And here it is. Here they are.
After spoilering bits of surprise for more than a year, finally I can reveal the whole project.
It all started in May, 2016. I wanted one of the big gowns, one of those scene stealing gigantic works from episode I. Hate the film, love the costumes.
Then, the first handmaidens were lovely, but I never had the chance to see them all together again, and they were made on a budget of money and time. It was a rush, and i didn’t want to make any of the costumes that match with them. Because, if you don’t know, each handmaiden design is made to make the queen stand out and to match her gown perfectly. So you can’t just wear the flame handmaiden with a queen wearing the Red Invasion. Flame handmaidens go with the Black Invasion and with the Qui Gon Funeral gown, the eyptian looking one that never stunned me for its elegance, it looks just like a stuffed toy.
The girl who made two of the flame handmaidens, and that I worked with to unveil the curious sleeve pattern of those, suggested this, as it is one of the less made ( and later on I ame to know why), and because she totally wanted to make the golden handmaiden.
After we talked about how the costumes were to be made, I purchased the fabrics and beads. Before tha fabric arrived, we had some private problems, and I no longer worked with her. But it’s right to credit that some of the idea was hers, and some of the initial ideas on how to make the gowns came out talking together, even if most of them had to be changed in the end.
We never see more than four yello handmaidens. We see up to eight flame ones, and eight blood ones, if I am right. So we decided to make four.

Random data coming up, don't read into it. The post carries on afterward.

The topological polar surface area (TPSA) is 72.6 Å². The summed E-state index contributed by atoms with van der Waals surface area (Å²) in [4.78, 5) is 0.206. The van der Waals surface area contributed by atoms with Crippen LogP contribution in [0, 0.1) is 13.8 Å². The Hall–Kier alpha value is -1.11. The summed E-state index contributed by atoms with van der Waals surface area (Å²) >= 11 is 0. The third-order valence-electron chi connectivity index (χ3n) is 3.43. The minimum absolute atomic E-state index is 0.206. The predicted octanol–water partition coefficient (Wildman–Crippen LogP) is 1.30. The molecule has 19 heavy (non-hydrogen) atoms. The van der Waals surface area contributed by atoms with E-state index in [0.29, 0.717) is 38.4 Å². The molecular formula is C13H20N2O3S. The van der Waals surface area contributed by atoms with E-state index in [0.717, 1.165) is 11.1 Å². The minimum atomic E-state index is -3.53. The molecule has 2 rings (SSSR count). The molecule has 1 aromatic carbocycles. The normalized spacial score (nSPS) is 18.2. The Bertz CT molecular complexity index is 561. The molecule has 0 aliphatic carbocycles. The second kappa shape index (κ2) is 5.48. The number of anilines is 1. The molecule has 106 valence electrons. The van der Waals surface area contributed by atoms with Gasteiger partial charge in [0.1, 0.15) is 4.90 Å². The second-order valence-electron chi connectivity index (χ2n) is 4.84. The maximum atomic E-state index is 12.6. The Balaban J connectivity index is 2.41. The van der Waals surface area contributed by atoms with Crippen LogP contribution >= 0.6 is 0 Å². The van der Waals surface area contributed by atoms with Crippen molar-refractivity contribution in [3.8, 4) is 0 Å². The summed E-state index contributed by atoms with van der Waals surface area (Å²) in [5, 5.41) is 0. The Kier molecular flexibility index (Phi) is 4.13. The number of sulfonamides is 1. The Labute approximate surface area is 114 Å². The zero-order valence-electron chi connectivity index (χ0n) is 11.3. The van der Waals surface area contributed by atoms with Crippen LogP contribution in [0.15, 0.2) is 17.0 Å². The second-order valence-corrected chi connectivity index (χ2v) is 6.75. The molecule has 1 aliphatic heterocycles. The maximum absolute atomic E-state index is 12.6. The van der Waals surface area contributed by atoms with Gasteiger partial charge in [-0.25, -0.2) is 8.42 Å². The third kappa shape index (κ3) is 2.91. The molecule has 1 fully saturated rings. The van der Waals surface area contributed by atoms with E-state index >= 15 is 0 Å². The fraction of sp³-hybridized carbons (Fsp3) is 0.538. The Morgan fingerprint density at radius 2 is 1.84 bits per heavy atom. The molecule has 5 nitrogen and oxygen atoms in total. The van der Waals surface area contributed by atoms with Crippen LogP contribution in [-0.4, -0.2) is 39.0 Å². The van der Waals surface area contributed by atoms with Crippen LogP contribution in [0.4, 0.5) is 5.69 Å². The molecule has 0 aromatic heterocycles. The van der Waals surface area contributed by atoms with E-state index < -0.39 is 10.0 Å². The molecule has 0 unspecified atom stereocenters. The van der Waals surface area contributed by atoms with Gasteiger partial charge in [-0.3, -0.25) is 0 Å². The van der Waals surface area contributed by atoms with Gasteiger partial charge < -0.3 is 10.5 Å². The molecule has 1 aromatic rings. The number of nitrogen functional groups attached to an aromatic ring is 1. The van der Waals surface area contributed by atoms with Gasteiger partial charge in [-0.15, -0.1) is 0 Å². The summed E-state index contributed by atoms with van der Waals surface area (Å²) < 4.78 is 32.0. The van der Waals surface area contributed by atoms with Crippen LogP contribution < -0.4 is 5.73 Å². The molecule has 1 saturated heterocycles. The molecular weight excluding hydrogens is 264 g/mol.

We had a casting. How it sounds professional. We asked some friends that could come and try the basted parts here in person, and that could afford to purchase the needed materials in some months.
We ordered the fabrics and then me and an other friend (one of the handmaidens who was also in the flame gorup, who unfortunately could not join us for the debut shooting) made the costume. She helped me assembling and making some of the needed handstitching. She also helped me with part of the beads on my embroideries…she saved me a lot of time.
Well, when I started studying the costume, I immediately saw that something was incredibly wrong. It’s a costume worn twice, first in palpatine’s office in Coruscant, and then in Naboo, at the end of the war, when talking to Palpatine. That scene was shot in Seville, if I’m right, but we have Prato della Valle, which is similar here, and it’s where we shot the pictures you can see above.
There are no exhibits pictures of this. My second bible, the Padawan’s guide (first one is my beloved copy of Dressing a Galaxy), was silent. They only pointed out that the original costume was not even used on the official costumes fashion show, a replica was used, with much bigger and brighter embroideries, and different fabrics.
I had a desperate need for closeups of the embroideries. It’s told that they’re parts of a 1920s gown. The whole dress has a story in the imaginary universe in a galaxy far, far away, one of the few ones to have it. It should be Cyrene silk velvet, a most preocious fabric that required a mission during a video game or an episode of the tv shows. In Wookiepedia, we can read “The fluffy, black, Cyrene silk dress was accented with beaded emblems over 240 years old that once adorned a former Queen’s dress”.
For Star Wars costumes we’re a bit spoiled, there’s Padawan’s guide, there are many CRLs from the official legions, there’s so much that you just have to look at the pictures someone else selected for you. Only few of us actually go back to the movies and see each scene before making the costume.
I’ve never been so glad that fiancé bought the complete-nine-disc Collection blu-ray edition.
So I went to those ephemeral seconds on which so much of my time would have been spent in the following months.
Exhibits pictures are so helpful sometimes. But this time I only had the movie. So I screenshot, I enhanced, I zoomed. I compared the design of the embroideries on the fashion show replica, and they were close enouh to be used to fill in the blanks of the pattern.
Great bliss was that amazing book that is Dressing a Galaxy. There’s an amazing closeup of one of the sleeve embroideries showing up exactly how they were to be made. the front ones were harder, as they have a different design.
I got quite close for the beads, the main difference is that they used a metallic thread that might have been golden when new, but now has that rosé gold tone of aged gold. Copper was too red, so I went for a warm yellow one.